Using novel software, scientists for the first time have been able to determine an entire structure of spherical virus without resorting to icosahedral symmetry, a technique used to simplify image reconstruction. The press office from Purdue University explains the research that was published in this week’s edition of Nature:
“While before we could only see virus parts that were symmetric, we can now see those that have non-symmetric structures, such as portions of the one our paper focuses on, the Epsilon 15 virus that attacks salmonella,” said Jiang, who recently joined Purdue’s College of Science as an assistant professor of biology. “This software will enable a substantial expansion of what we can see and study. We remain limited to observing those viruses that are identical from one individual viral particle to the next – which, sadly, is still only a small portion of the viral species that are out there. But it is a major step forward toward our goal of seeing them all…”
“Many teams were able to determine the shell’s configuration because it is a highly symmetric, regular 20-sided shape. But to do so, they essentially had to pretend the rest of the virus didn’t exist,” Jiang said. “The trouble is that its structure is a lot more complicated than that. It has a tail and an internal genome made up of strands of tightly coiled DNA that are essential to the virus’s function. We literally didn’t have the whole picture of what tools Epsilon 15 uses to infect its host.”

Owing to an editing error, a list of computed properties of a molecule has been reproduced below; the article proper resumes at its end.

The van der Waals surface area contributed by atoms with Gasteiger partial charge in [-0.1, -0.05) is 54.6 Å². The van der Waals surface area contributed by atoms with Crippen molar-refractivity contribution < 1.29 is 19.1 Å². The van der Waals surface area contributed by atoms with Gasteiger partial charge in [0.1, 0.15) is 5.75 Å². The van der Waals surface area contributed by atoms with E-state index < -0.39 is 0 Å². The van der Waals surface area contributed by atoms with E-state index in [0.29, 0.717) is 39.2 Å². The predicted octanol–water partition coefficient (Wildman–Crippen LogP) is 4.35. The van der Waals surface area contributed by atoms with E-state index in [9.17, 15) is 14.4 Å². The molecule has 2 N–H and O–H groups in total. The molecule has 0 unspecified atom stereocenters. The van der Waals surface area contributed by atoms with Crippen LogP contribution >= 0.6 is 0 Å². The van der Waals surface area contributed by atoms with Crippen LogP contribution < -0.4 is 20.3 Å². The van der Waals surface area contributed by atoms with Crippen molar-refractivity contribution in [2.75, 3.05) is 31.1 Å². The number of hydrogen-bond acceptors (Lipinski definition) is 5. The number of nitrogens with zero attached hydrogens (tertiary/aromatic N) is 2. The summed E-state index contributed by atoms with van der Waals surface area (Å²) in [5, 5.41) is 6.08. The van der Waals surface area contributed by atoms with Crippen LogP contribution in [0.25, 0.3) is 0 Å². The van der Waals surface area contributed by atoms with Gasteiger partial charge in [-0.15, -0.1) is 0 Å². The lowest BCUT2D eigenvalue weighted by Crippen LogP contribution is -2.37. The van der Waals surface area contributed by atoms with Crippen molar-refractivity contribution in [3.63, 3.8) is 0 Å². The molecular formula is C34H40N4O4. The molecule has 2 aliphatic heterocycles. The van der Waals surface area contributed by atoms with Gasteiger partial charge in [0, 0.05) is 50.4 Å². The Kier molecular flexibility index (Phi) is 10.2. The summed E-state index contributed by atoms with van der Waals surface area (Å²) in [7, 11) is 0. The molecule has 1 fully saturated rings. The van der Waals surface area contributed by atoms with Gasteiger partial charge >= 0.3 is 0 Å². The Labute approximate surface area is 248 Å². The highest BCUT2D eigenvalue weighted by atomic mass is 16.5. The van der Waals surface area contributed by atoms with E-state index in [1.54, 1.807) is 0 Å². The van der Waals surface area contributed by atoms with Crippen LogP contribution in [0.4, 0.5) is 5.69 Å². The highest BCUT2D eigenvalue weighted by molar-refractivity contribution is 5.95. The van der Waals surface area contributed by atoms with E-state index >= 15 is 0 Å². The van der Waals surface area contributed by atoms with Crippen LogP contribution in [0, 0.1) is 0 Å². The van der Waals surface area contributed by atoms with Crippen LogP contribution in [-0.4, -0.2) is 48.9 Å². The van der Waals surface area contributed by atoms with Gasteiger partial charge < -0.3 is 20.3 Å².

The newly revealed components of the viral particle possesses qualities surprising to researchers accustomed to seeing only symmetric viruses up close.
“Epsilon 15’s tail, for example, has six ‘spikes’ in it, but they aren’t arranged in a neat hexagonal ring. They’re highly deviant,” Jiang said. “Because they’re so off-kilter, only two of the spikes actually grasp the shell surface. It’s probably not very exciting news to anyone who doesn’t look at these things for a living, but what it shows us is that the viral world holds many unexpected secrets, and if we’re going to unlock them, we need to see them first.”
Probing the innards of the virus also revealed that it possesses a core, the existence of which the researchers did not suspect and the function of which they can as yet only guess at. Jiang said his team suspects the core helps ease the release of the DNA coil into the bacterium, an event akin to shooting a spool of twine attached to a grappling hook across a wall at high velocity.
The press release…